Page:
Uncommon for it's time, Astaire was given complete control over the presentation of his dance numbers and is credited with two early innovations in the world of the movie musical. The first was his insistence that his chorography numbers be shot in one-take using a wide-angle lens. This ensured the dancer would be on camera, uninterrupted, at all times, ensuring the audience sees the talent of its stars and not the cutting power of its editors. The second, mentioned earlier, was the seamless weaving of song and dance numbers into the plot. This progressed the art of filmic dance from mere spectacle to powerful story telling device and had a long lasting effect on the movie musical.

AFTER RKO:

In 1940, Fred Astaire let his contract with RKO and began to freelance. He began working with other choreographers, continually innovating his skills and dance numbers. In 1940, he teamed with Eleanor Powell, widely considered to be the top female dancer at the time, for Broadway Melody of 1940. In 1942, he teamed for the first time with Bing Crosby for Holiday Inn, and famously incorporated firecrackers into one of his routines. His next dance partner would be Rita Hayworth for 1941's You'll Never Get Rich and 1942's You Were Never Lovelier. In the Sky's the Limit, Astaire introduced the now standard One for My Baby, solemnly dancing in bar, a departure from the usually jubilant, easygoing Astaire persona. In 1946 he starred in Vincent Minnelli's Yolanda and the Thief and then the musical revue Ziegfeld Follies, featuring his only silver screen dance collaboration with fellow hoofer, Gene Kelly in The Babbit and the Bromide. After 1946's Blue Skies, Astaire announced his retirement from the film industry.

Two years later, he was coaxed out of retirement by The Freed Unit to replace an injured Gene Kelly in Easter Parade, opposite Judy Garland. The next year, 1949, he would reunite one last time with Gingers Rogers, starring in The Barkleys of Broadway. In 1951, he starred in Royal Wedding opposite Jane Powell. The film features one of Astaire's most memorable and technically innovative dances, “You're All the World to Me,” in which he famously dances on the hotel room ceiling. In 1953, he starred opposite Cyd Charisse in Vincent Minnelli's The Band Wagon and again in 1957's Silk Stockings, a musical remake of the Garbo classic, Ninotchka. In 1957, he starred opposite Audrey Hepburn in Funny Face, another adaption of a role he portrayed on Broadway. By now he had starred in over 25 musicals in 25 years, and announced his retirement from the world of film dancing to concentrate on dramatic acting.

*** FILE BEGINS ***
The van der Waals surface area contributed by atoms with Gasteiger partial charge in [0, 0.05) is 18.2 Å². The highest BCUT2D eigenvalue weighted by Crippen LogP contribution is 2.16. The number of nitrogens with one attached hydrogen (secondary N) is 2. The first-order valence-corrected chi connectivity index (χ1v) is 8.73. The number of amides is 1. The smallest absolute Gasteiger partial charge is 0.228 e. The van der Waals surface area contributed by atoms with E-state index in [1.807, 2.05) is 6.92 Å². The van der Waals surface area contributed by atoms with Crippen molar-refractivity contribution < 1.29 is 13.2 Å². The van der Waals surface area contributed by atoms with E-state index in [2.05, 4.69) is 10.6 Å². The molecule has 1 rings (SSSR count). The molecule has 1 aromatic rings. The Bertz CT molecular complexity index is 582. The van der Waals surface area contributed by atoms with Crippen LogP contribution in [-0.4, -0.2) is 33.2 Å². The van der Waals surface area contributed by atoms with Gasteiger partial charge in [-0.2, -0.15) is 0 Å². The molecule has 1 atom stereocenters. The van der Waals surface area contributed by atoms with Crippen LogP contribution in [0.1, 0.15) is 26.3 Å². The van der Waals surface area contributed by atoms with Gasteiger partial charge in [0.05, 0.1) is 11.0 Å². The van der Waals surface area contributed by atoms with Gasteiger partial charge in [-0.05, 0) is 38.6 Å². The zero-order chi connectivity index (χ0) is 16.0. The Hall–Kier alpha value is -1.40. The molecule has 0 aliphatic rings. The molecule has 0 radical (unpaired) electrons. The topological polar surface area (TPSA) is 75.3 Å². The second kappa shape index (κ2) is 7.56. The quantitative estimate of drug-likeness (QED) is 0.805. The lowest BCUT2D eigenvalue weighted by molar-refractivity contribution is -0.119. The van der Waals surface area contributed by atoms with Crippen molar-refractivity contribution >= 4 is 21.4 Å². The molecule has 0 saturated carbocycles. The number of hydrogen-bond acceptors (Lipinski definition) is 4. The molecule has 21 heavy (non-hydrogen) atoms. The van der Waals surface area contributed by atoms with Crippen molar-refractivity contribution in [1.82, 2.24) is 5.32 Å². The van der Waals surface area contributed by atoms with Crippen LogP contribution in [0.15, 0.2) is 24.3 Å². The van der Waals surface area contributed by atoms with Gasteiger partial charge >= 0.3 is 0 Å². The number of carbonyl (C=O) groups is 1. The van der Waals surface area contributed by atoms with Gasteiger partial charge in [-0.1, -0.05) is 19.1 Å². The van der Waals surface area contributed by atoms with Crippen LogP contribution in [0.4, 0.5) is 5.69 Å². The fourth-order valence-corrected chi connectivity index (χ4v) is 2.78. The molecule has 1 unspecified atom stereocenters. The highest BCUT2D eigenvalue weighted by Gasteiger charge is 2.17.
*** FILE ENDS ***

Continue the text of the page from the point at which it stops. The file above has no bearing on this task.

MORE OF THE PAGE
LATER YEARS:

In 1959, co-starred in the ensemble post-apocalyptic nuclear war Drama On The Beach. In the film, Astaire played Scientist Julian Osborn, who, like the rest of those living in the world of radioactive waste, commits suicide. The role received wide acclaim, demonstrating Astaire's talents outside of dancing. At age 69, Francis Ford Coppola convinced Astaire to put on his tap shoes one more time for Finnegan's Rainbow. Although the film received mixed reviews, at 70 years of age Astaire proved he was still as agile as ever. In 1974, he starred in the disaster ensemble The Towering Inferno. For his efforts, Astaire received his first and only Oscar nomination, for best Supporting Actor. In 1978, Astaire was among the first group of Kennedy Center Honor recipients. In 1979, he made a very-publicized guest appearance in the science fiction classic, Battlestar Galactica. When asked why he chose the role, he responded by stating it was because of his grand-children, who were huge fans of the series. His final role was in the horror film Ghost Story (1981), opposite fellow screen legends Melvyn Douglas and Douglas Fairbanks, Jr. That year he also received a Lifetime Achievement Award from the American Film Institute. One June 24th, 1980, Astaire passed away from pneumonia in his Los Angeles. He was 88 years old.

(Source: article by Minoo Allen for Classic Movie Hub).

AUTOBIOGRAPHY:

Astaire's autobiography Steps in Time: An Autobiography was first published in 1959.

*ASTAIRE/ROGERS FILMS: